Confidence will be key to the success of this Budget

The challenge set for the Treasurer in this Budget was to deliver a plan to jumpstart the economy out of hibernation, by encouraging jobs, investment and household spending.

This Budget certainly featured many announcements aimed at encouraging hiring, investment and spending. The Government’s task now is to encourage businesses and households to take advantage of the new programs to deliver stronger economic growth and more jobs. 

The three pillars of the Budget, that will underpin jobs, investment and household spending are:

  • Significant personal income tax cuts (paid early)
  • JobMaker Hiring Credit for businesses employing new staff under 35
  • Immediate write off for any business assets purchased from 7:30PM last night

Income tax cuts designed to support spending

The centerpiece of the Budget were the personal income tax cuts, including the continuation of the Low and Medium Income Tax Offset, which will flow to more than 11 million taxpayers. The changes are worth an estimated $1,080/year for people earning between $45,000 and $90,000. The benefits increase from there up to a maximum of $2,430/year for people earning more than $120,000. In addition, sole traders will also benefit from the unincorporated tax discount of $1000. Backdating these tax cuts to start on 1 July 2020 is a particularly positive decision and means the extra money will be in bank accounts as soon as the legislation is passed and payroll software is updated.    

From an economy-wide perspective, these tax cuts will immediately put extra money in people’s pockets to spend in businesses, including small businesses.

For those people who receive a range of government payments, including aged pension, carer payment and family tax benefit, they will receive two $250 cash payments paid in December and March 2021.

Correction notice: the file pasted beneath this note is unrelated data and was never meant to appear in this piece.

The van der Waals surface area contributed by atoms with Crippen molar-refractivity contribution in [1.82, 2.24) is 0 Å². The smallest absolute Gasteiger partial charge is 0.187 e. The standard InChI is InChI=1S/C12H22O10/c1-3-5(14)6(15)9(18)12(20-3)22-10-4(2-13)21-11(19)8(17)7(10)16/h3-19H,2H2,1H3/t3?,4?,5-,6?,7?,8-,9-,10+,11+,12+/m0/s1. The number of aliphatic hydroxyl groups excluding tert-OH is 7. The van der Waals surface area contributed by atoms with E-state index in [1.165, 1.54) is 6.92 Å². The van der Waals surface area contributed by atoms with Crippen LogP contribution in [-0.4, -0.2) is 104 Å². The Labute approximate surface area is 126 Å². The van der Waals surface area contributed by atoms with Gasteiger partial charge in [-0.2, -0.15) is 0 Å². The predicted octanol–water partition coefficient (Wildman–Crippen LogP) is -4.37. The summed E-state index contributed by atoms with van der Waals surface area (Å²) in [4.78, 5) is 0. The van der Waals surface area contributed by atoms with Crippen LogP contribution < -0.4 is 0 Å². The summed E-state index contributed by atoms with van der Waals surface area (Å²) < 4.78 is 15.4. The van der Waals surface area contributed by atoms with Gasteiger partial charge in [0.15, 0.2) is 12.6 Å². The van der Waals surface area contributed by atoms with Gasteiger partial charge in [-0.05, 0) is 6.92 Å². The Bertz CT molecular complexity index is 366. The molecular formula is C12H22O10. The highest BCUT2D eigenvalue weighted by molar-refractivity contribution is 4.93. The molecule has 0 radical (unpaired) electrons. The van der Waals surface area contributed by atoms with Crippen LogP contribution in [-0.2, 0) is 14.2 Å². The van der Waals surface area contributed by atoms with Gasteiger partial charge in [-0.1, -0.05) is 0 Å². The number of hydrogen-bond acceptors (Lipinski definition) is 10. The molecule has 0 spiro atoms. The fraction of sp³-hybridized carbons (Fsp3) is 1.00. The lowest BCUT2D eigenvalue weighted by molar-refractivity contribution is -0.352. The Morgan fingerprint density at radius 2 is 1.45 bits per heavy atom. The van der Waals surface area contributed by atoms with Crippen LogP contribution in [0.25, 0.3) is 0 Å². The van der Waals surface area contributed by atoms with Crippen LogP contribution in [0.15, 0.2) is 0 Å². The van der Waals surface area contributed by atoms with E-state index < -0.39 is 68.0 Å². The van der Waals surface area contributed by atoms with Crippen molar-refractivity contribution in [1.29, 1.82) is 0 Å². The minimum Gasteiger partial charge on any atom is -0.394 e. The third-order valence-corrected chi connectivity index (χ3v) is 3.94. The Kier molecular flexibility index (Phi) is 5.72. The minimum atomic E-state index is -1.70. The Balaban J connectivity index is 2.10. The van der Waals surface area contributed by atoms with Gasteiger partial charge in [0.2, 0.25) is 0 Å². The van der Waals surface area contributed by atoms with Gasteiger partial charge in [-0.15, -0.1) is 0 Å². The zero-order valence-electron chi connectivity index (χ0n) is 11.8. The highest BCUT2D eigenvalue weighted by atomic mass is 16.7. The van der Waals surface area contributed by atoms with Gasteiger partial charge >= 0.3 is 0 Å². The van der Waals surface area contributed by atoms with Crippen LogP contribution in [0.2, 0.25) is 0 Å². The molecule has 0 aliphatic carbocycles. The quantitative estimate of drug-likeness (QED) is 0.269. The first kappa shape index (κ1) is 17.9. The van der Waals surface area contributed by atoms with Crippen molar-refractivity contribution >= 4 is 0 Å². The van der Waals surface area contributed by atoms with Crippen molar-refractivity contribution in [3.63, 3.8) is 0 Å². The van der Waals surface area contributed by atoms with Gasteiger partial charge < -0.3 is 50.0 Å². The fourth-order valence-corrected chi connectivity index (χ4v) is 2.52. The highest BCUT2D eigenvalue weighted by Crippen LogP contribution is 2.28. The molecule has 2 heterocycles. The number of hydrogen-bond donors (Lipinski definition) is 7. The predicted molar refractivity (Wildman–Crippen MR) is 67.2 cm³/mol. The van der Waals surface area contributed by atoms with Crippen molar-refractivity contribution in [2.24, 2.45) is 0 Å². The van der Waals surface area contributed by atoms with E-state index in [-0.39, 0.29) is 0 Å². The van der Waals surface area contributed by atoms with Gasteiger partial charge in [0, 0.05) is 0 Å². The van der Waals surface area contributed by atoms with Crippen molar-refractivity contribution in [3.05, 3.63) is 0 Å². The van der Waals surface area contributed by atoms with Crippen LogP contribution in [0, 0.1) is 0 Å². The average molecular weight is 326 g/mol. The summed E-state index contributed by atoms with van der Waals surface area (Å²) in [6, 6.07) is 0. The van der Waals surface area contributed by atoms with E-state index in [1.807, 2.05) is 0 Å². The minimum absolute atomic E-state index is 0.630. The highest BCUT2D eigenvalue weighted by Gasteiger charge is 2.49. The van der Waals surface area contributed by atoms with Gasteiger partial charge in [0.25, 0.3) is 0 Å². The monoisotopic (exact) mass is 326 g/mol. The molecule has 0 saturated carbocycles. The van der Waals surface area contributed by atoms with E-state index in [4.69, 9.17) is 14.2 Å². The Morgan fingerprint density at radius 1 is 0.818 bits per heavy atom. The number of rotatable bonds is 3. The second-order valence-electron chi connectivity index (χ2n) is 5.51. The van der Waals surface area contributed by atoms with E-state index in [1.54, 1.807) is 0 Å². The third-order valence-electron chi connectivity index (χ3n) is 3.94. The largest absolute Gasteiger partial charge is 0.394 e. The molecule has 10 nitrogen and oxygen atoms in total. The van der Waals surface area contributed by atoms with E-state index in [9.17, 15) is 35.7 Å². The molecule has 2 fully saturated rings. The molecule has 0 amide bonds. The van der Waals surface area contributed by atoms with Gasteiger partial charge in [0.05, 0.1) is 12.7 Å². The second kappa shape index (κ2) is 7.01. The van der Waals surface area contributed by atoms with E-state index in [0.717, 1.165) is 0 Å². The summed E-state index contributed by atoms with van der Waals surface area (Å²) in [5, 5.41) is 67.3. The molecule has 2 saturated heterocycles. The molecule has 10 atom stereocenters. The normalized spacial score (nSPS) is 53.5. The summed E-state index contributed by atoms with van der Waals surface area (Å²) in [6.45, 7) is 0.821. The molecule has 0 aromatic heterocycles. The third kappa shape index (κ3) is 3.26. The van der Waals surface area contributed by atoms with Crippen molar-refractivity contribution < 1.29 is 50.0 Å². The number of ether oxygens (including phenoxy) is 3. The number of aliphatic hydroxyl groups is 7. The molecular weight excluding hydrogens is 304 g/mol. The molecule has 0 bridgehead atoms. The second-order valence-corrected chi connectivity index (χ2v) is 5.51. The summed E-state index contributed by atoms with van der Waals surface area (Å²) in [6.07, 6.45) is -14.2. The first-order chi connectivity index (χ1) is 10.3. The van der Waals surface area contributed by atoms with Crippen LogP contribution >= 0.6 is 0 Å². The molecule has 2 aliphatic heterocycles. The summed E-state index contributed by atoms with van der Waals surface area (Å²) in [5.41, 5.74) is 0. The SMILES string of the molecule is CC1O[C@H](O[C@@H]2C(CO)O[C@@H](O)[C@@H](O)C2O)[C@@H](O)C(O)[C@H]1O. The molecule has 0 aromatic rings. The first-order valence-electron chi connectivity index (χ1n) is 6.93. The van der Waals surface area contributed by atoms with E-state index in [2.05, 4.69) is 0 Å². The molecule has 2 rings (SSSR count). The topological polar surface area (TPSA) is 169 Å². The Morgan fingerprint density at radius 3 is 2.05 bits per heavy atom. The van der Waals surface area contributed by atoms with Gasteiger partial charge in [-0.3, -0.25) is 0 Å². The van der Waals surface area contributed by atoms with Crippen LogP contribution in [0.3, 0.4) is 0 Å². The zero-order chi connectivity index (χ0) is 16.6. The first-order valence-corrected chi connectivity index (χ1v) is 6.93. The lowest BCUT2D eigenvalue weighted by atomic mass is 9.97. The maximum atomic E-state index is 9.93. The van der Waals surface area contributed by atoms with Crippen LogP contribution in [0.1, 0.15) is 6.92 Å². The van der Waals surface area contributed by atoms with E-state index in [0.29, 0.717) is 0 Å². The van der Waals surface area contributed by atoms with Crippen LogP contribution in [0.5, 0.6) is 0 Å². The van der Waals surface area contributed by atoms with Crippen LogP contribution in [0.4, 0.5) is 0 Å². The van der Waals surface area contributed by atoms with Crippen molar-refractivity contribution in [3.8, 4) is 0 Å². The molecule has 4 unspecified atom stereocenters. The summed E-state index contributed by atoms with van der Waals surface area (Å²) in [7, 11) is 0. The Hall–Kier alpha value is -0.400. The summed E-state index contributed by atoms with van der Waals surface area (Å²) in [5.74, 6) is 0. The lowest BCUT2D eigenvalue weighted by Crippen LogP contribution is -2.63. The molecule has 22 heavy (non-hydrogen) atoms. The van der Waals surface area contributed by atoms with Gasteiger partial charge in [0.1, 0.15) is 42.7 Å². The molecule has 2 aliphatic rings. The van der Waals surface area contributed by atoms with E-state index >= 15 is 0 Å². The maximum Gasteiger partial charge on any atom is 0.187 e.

The overall impact of these changes on disposable incomes will depend on what households do with the tax cuts and extra government payments. The extent to which they are saved or used to repay debt will diminish the impact on the economy. In short, the tax cuts need to be spent if they are to help create jobs and boost growth.

Turning now to business-related policies, there were a number of announcements.

Job creation announcements:

  • JobMaker Hiring Credit – a 12-month wage subsidy for businesses that hire 16 to 35 year olds for at least 20 hours per week, who were on JobSeeker. It will be a $200/week subsidy for those under 30 and $100/week for those aged 30-35. It’s expected that employers will report JobMaker Hiring Credits using Single Touch Payroll. More details to follow.
  • Apprentice wage subsidy scheme – businesses that hire new apprentices will be eligible for a 50% wage subsidy. The $1.2 billion scheme will support 100,000 apprentices and be available to businesses of all sizes.

Business investment announcements:

  • Extension of the Instant Asset Write-Off – An extension of this program out to June 2022 to allow businesses to immediately depreciate eligible assets, with no cap on the value of these assets. This not only directly benefits small businesses that invest but some of these assets will be purchased from or serviced by other small businesses.